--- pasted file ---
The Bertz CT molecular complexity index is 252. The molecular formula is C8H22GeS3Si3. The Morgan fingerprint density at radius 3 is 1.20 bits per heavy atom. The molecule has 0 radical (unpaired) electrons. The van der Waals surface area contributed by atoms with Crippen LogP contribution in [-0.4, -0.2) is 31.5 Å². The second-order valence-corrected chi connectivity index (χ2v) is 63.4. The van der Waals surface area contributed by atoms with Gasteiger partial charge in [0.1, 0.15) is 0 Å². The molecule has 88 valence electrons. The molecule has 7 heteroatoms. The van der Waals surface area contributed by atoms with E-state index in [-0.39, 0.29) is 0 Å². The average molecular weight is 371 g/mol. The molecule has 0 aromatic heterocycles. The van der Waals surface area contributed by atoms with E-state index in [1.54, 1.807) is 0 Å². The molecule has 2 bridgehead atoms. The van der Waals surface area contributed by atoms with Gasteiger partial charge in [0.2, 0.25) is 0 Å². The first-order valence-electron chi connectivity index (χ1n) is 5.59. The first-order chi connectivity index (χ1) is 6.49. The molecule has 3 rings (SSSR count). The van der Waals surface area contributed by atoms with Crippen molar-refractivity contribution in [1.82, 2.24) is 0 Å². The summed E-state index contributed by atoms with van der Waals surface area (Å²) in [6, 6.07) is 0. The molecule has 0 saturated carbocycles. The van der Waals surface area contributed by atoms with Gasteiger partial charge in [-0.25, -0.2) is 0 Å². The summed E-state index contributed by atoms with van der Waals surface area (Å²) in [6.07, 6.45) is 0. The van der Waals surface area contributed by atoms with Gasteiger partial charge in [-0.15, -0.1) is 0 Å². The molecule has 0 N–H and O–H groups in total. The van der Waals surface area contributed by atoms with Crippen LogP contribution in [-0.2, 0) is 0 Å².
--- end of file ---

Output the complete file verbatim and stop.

The Bertz CT molecular complexity index is 252. The molecular formula is C8H22GeS3Si3. The Morgan fingerprint density at radius 3 is 1.20 bits per heavy atom. The molecule has 0 radical (unpaired) electrons. The van der Waals surface area contributed by atoms with Crippen LogP contribution in [-0.4, -0.2) is 31.5 Å². The second-order valence-corrected chi connectivity index (χ2v) is 63.4. The van der Waals surface area contributed by atoms with Gasteiger partial charge in [0.1, 0.15) is 0 Å². The molecule has 88 valence electrons. The molecule has 7 heteroatoms. The van der Waals surface area contributed by atoms with E-state index in [-0.39, 0.29) is 0 Å². The average molecular weight is 371 g/mol. The molecule has 0 aromatic heterocycles. The van der Waals surface area contributed by atoms with E-state index in [1.54, 1.807) is 0 Å². The molecule has 2 bridgehead atoms. The van der Waals surface area contributed by atoms with Gasteiger partial charge in [0.2, 0.25) is 0 Å². The first-order valence-electron chi connectivity index (χ1n) is 5.59. The first-order chi connectivity index (χ1) is 6.49. The molecule has 3 rings (SSSR count). The van der Waals surface area contributed by atoms with Crippen molar-refractivity contribution in [1.82, 2.24) is 0 Å². The summed E-state index contributed by atoms with van der Waals surface area (Å²) in [6, 6.07) is 0. The molecule has 0 saturated carbocycles. The van der Waals surface area contributed by atoms with Gasteiger partial charge in [-0.25, -0.2) is 0 Å². The summed E-state index contributed by atoms with van der Waals surface area (Å²) in [6.07, 6.45) is 0. The van der Waals surface area contributed by atoms with Gasteiger partial charge in [-0.15, -0.1) is 0 Å². The molecule has 0 N–H and O–H groups in total. The van der Waals surface area contributed by atoms with Crippen LogP contribution in [-0.2, 0) is 0 Å².